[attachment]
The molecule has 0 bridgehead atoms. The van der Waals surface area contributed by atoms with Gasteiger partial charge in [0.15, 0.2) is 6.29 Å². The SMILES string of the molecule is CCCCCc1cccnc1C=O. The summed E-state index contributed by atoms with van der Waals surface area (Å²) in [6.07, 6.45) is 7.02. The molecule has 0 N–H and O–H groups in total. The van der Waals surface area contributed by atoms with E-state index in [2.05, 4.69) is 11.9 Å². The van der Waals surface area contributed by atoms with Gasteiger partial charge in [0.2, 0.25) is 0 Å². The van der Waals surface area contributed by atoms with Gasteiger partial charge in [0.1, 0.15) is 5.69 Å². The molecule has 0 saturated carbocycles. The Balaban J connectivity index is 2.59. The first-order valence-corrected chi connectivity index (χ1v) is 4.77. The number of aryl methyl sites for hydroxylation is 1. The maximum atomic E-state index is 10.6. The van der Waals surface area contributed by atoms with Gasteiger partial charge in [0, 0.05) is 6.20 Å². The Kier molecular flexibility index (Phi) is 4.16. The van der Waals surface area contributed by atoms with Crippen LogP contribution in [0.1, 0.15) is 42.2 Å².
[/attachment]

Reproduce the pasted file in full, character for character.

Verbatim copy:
The molecule has 0 bridgehead atoms. The van der Waals surface area contributed by atoms with Gasteiger partial charge in [0.15, 0.2) is 6.29 Å². The SMILES string of the molecule is CCCCCc1cccnc1C=O. The summed E-state index contributed by atoms with van der Waals surface area (Å²) in [6.07, 6.45) is 7.02. The molecule has 0 N–H and O–H groups in total. The van der Waals surface area contributed by atoms with E-state index in [2.05, 4.69) is 11.9 Å². The van der Waals surface area contributed by atoms with Gasteiger partial charge in [0.2, 0.25) is 0 Å². The van der Waals surface area contributed by atoms with Gasteiger partial charge in [0.1, 0.15) is 5.69 Å². The molecule has 0 saturated carbocycles. The Balaban J connectivity index is 2.59. The first-order valence-corrected chi connectivity index (χ1v) is 4.77. The number of aryl methyl sites for hydroxylation is 1. The maximum atomic E-state index is 10.6. The van der Waals surface area contributed by atoms with Gasteiger partial charge in [0, 0.05) is 6.20 Å². The Kier molecular flexibility index (Phi) is 4.16. The van der Waals surface area contributed by atoms with Crippen LogP contribution in [0.1, 0.15) is 42.2 Å².